Thu, May 25, 2000 - Page 8 News List

The Public has the right to decide

By Wu Jieh-min

The Fourth Nuclear Power Plant is a test of the new administration's stance toward both environmental and commercial issues. Right now public and expert opinion appear diametrically opposed, but room exists for compromise. A plebiscite would be a suitable solution.

The standard arguement against a plebiscite runs as follows: "Experts complain that their professional opinion has been belittled and politics is now the sole driving force behind the government's public policy."

This argument suggests, however, that professionals are a closed group, independent from the rest of society and immune to ideological and political influences. It is true that public policy would become skewed if professional opinion were drowned out by ideologies, but public policy is itself a political issue and should be politicized.

Democratic participation does not exclude professional participation. It merely implies that professional opinions and debate should help the public to make informed choices. A plebiscite could further help resolve the legitimacy crisis the government faces when no particular policy choice is clearly supported by the public.

Blind faith in expert opinion is a carryover from Taiwan's authoritarian period. Experts are prone to error just like anyone else and their vision of the future is not necessarily any more far-sighted. For example, the wastewater and public facilities constructed for the Hsinchu Science-Based Industrial Park -- designed by experts -- are nowhere near what is required for its present scale of development, a situation which has infuriated nearby residents.

More care is needed when discussing the construction of nuclear reactors, because if something goes wrong, the results could be catastrophic. The risk posed by nuclear power plants and the fact that even the experts can't guarantee that they are foolproof, means that their construction is a political issue.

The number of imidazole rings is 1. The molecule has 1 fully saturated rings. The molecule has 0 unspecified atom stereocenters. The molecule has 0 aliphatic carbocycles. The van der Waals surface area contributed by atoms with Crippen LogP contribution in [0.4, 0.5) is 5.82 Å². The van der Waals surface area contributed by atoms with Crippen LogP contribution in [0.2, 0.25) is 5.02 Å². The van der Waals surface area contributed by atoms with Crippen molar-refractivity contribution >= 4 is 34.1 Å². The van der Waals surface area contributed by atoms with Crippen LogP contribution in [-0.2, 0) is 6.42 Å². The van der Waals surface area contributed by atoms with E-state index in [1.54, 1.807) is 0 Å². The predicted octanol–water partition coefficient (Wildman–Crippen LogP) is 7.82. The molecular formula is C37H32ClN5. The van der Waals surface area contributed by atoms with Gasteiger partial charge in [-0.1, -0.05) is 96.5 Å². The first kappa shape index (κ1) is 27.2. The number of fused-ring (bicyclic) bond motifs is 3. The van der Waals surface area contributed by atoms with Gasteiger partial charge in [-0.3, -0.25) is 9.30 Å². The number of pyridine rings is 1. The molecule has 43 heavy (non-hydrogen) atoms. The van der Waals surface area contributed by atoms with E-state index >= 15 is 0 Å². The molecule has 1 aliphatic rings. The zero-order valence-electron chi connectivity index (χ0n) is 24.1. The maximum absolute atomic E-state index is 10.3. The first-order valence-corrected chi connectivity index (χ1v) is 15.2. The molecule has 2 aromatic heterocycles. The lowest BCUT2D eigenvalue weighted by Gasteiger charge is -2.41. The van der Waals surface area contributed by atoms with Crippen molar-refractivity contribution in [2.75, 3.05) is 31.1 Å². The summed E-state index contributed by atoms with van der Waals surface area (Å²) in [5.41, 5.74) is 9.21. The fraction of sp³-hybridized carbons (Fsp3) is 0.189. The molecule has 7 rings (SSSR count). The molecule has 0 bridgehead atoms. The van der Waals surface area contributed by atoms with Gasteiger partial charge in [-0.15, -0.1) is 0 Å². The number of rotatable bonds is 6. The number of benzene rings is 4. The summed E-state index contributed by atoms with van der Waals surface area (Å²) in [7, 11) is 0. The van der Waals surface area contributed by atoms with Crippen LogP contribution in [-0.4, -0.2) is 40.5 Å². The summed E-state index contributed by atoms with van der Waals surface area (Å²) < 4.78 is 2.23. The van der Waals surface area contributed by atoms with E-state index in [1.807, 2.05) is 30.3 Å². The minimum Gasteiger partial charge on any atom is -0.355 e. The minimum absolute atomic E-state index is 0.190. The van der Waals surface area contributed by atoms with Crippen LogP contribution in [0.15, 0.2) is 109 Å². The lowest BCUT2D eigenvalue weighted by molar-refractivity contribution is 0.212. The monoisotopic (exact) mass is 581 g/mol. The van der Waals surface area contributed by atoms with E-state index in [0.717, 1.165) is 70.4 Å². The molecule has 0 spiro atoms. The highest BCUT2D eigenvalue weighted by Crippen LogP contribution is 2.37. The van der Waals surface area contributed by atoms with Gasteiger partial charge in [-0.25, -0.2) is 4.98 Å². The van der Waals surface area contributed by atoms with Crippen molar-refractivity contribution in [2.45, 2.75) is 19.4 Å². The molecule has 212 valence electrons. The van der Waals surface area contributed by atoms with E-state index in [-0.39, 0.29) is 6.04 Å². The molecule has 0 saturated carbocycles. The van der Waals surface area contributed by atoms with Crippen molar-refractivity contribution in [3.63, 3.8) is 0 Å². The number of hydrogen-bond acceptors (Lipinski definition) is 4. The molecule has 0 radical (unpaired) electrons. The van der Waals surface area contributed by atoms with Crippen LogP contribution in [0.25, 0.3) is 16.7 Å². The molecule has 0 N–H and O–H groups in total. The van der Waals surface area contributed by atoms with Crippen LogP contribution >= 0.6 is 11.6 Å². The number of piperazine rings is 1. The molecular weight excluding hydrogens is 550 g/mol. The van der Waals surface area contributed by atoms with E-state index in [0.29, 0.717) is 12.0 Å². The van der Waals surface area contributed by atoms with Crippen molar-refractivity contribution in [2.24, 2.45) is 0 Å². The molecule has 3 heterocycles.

In the past, the government only asked for an expert opinion after it had already reached a decision behind closed doors. The failed petrochemical project on the coastline of Changhua County is a good example of the government's policy mistakes and shows how political forces and corporate interests "use" experts to fool the public.

The superiority of expertise is often used to defend the non-democratic mentality of the ruling elite. It prevents debates between different groups and stymies a sense of civic responsibility in the public.

Rapid economic development has been a policy focus of the government for several decades. It has brought prosperity while creating huge untold environmental damage and complaints. The elite can hardly be blameless. No wonder people have termed development in Taiwan "dictatorial development."

Environmental Protection Administration administrator Lin Jun-yi (林俊義) recently said, "I used to oppose nuclear power in Taiwan because I opposed the political dictatorship. Government policy was drafted in a `black box,' alienating a lot of people."

It is of course a good thing the policy "black box" is about to be opened to the light of day, but we are concerned that only "experts" will be allowed to participate in policy decisions, not the general public.

Public opinion is naturally subject to manipulation, but so are experts, politicians and the media. Distrust of public opinion suggests an underlying belief in the public's irrationality. Using images derived from mass psychology, public participation is distorted into little more than sloganeering, by ambitious politicians and symbolic politics.

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